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CDC urges families to limit the number of people gathering for Thanksgiving

The CDC is encouraging families to stay home as much as possible over the holiday weekend and avoid spreading the coronavirus.

Thanksgiving COVID 19 days. STAY SAFE message and thanksgiving flatlay on wooden background. Coronavirus protection

Historically, families gather, sometimes even traveling from out of state, for large, elaborate Thanksgiving celebrations as memorable for the family fun and fellowship as for the copious amounts of turkey, ham, dressing, cranberries, sweet potato casserole, cornbread and pumpkin pies eaten. This year is very different. The Centers for Disease Control and Prevention is urging families to scale back those plans this year due to the coronavirus pandemic.

On Thursday, the CDC encouraged families to stay home as much as possible over the holiday weekend and avoid spreading the coronavirus.

“As cases continue to increase rapidly across the United States, the safest way to celebrate Thanksgiving is to celebrate at home with the people you live with,” the CDC said in a statement before the holiday. “Gatherings with family and friends who do not live with you can increase the chances of getting or spreading COVID-19 or the flu.”

The CDC has updated its guidelines to encourage families to stay home during the holiday.

The U.S. has reported more than 12 million positive coronavirus cases and more than 250,000 COVID-19 deaths since the start of the pandemic, according to data from Johns Hopkins University.

The CDC said that postponing Thanksgiving travel is the “best way to protect” against the virus. If you are sick or anyone in your household is sick, whether you think it is COVID or not, do not travel. If you are considering traveling for Thanksgiving, avoid traveling to locations where virus activity is high or increasing. Avoid travel to areas where hospitals are already overwhelmed with patients who have COVID-19.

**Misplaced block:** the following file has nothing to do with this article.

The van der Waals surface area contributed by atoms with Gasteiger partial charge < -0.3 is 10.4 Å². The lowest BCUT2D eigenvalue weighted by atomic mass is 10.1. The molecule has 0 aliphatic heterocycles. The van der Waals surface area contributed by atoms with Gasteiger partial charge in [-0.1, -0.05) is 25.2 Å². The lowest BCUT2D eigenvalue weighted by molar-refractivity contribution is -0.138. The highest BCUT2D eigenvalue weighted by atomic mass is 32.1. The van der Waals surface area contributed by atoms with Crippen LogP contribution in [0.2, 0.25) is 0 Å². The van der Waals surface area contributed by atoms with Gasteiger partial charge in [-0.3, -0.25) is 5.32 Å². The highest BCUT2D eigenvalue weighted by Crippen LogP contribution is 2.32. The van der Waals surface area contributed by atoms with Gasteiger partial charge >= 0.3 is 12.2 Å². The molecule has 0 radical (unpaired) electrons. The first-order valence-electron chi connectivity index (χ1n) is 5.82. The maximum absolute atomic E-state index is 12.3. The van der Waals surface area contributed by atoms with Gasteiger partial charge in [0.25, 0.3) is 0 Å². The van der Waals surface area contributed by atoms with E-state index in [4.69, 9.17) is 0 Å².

Try to avoid traveling by bus, train or airplane, where staying 6 feet apart is difficult. Avoid traveling with people who don’t live with you. You should consider making other plans, such as hosting a virtual gathering or delaying travel until the vaccine is available or the pandemic is more under control. Discuss with your family and friends the risks of traveling for Thanksgiving. Try to dissuade people from visiting this holiday.

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If you do travel, check for travel restrictions before you go and get your flu shot before you travel. Always wear a mask in public settings, when using public transportation, and when around people with whom you don’t live. Stay at least 6 feet apart from anyone who does not live with you. Wash your hands often or use hand sanitizer. Avoid touching your mask, eyes, nose and mouth. Bring extra supplies, such as masks and hand sanitizer.

When you wear the mask, make sure that it covers your nose and mouth and secure it under your chin.

Remember that people without symptoms may still be infected, and if so, are still able to spread COVID-19. Remember to always social distance. This is especially important for people who are at higher risk of getting very sick. Keep hand sanitizer with you and use it when you are unable to wash your hands. Use a hand sanitizer with at least 60 percent alcohol.

Dinner with grandma is not the only tradition you should probably forego this year. Thanksgiving Day parades, attending football games, holiday travel and Black Friday shopping all carry unacceptable risks with them this year. Stay home, watch on TV and shop online this year.

It may be a somber experience compared to past years’ celebrations, but the important thing may be just doing whatever it takes to live to make sure that you and as many of your familiy as possible survive the pandemic to see next year’s Thanksgiving celebrations.

More than one million coronavirus cases have been diagnosed in just the last week. There are 4,569,208 active cases of coronavirus in this country including 131,789 in Alabama. That does not include all the people who may have the virus but are not aware of it. Since the novel strain of the coronavirus was first identified in China in late 2019, more than 1.3 million have died from the COVID-19 pandemic worldwide.

Brandon Moseley is a former reporter at the Alabama Political Reporter.

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